The book was already off to a rocky start when after a brief prelude, introducing the fact that Catherine is looking back on her life while she is on her deathbed, it for the most part repeated events from The Winter Palace only this time from Catherine’s point of view. I found this to be an unnecessary recap. Readers are likely to have already read The Winter Palace and aren’t looking to read the same story twice.

After this slow start, I had higher hopes for the rest of the book to show me Catherine’s attributed greatness, but instead I was continuously given accounts of her loves, one after the other. Fair enough, Catherine was known for her sexual appetite and the glamorous gifts, such as entire palaces, that she bestowed on her favourites, but that wasn’t all that I came to read about. I found myself asking, “Where is the politics? Where is the diplomacy?” Throughout Empress of the Night the wars Catherine fought in, the foreign negotiations she headed were only briefly mentioned in passing before it moved on to her newest lover or her lack of libido in her old age.

I suppose one could say Stachniak is attempting to show the woman without the crown, and I truly appreciate the goal of showing the more human side of history’s most magnanimous rulers, but a more balanced combination of fact and fiction would have been appreciated. Solely looking at Catherine from an amorous perspective is lovely, but not when her choices and actions begin to appear ruled by men. Yes, Catherine shows strength and control, but there was only one occasion that I truly witnessed the Catherine the Great I had wanted to see the entire time, which was when she put her newest dopey lover, Platon, who was in constant need of reassurance, in his place when speaking of age and Bonaparte: “…Bonaparte takes his army to the mountains. Spreads his forces out, so the Austrians spread their forces out. Then he concentrates his troops and strikes them at the weakest points. The man is unstoppable…Bonaparte…is only twenty-seven years old” (Platon is twenty-nine). I was impressed after reading this, as I had glimpsed the Catherine who did indeed rule—as Beyoncé would say, “Bow down, bitches!”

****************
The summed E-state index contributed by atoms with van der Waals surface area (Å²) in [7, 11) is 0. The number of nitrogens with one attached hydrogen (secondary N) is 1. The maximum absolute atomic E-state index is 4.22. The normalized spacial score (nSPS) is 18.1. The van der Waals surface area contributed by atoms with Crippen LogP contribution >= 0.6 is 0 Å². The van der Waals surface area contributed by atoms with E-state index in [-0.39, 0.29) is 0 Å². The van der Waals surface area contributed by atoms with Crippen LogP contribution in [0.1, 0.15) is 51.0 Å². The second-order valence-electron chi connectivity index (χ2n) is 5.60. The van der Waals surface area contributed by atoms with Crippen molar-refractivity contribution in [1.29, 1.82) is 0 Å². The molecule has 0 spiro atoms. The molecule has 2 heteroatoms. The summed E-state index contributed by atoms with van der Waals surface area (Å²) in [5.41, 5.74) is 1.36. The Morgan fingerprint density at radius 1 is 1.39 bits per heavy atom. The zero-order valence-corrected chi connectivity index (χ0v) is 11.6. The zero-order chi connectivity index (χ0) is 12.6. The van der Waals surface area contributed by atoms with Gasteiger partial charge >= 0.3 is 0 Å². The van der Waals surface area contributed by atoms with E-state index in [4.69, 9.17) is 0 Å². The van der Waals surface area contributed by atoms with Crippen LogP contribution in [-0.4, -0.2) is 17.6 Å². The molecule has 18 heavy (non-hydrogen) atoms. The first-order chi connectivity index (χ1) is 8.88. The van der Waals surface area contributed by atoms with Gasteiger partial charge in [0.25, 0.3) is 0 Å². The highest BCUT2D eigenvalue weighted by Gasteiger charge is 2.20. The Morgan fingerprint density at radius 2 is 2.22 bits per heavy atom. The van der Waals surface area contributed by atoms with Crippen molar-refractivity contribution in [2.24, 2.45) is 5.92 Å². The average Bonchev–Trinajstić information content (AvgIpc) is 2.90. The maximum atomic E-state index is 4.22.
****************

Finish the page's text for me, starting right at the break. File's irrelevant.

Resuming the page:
But alas, this scene was only a brief moment of respite from the fairly dry repertoire that Empress of the Night became for me. Also, one thing that truly irked me was a sex scene near the beginning of the book. Spoiler alert, but I am sorry, I cannot for the life of me see Catherine the Great allowing her head to be forcefully pushed down beneath the covers and into a man’s nether regions no matter how much she loved him…perhaps initiating the act herself, taking control as only a great woman knows how, showing that she owns him and not the other way around; but this is just my opinion and purely a subjective one, I suppose, although I think a few other readers may agree with me.